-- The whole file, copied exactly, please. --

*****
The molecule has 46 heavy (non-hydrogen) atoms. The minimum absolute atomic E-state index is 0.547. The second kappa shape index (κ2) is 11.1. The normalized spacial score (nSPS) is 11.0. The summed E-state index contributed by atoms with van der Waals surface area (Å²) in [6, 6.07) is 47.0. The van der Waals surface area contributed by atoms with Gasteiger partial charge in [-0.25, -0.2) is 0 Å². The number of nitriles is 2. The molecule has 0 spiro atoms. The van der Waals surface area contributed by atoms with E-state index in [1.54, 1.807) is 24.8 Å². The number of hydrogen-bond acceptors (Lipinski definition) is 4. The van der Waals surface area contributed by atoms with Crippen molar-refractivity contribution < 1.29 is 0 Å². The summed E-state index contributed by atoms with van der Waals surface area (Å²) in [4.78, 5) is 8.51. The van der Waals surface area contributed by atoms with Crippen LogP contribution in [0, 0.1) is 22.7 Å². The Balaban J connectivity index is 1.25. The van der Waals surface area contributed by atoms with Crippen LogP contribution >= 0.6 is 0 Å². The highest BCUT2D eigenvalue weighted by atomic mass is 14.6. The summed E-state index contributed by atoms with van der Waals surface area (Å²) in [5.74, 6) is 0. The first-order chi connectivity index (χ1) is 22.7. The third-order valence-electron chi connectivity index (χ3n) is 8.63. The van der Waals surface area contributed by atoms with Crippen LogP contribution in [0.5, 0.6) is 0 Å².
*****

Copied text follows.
The molecule has 46 heavy (non-hydrogen) atoms. The minimum absolute atomic E-state index is 0.547. The second kappa shape index (κ2) is 11.1. The normalized spacial score (nSPS) is 11.0. The summed E-state index contributed by atoms with van der Waals surface area (Å²) in [6, 6.07) is 47.0. The van der Waals surface area contributed by atoms with Gasteiger partial charge in [-0.25, -0.2) is 0 Å². The number of nitriles is 2. The molecule has 0 spiro atoms. The van der Waals surface area contributed by atoms with E-state index in [1.54, 1.807) is 24.8 Å². The number of hydrogen-bond acceptors (Lipinski definition) is 4. The van der Waals surface area contributed by atoms with Crippen molar-refractivity contribution < 1.29 is 0 Å². The summed E-state index contributed by atoms with van der Waals surface area (Å²) in [4.78, 5) is 8.51. The van der Waals surface area contributed by atoms with Crippen LogP contribution in [0, 0.1) is 22.7 Å². The Balaban J connectivity index is 1.25. The van der Waals surface area contributed by atoms with Crippen LogP contribution >= 0.6 is 0 Å². The highest BCUT2D eigenvalue weighted by atomic mass is 14.6. The summed E-state index contributed by atoms with van der Waals surface area (Å²) in [5.74, 6) is 0. The first-order chi connectivity index (χ1) is 22.7. The third-order valence-electron chi connectivity index (χ3n) is 8.63. The van der Waals surface area contributed by atoms with Crippen LogP contribution in [0.5, 0.6) is 0 Å².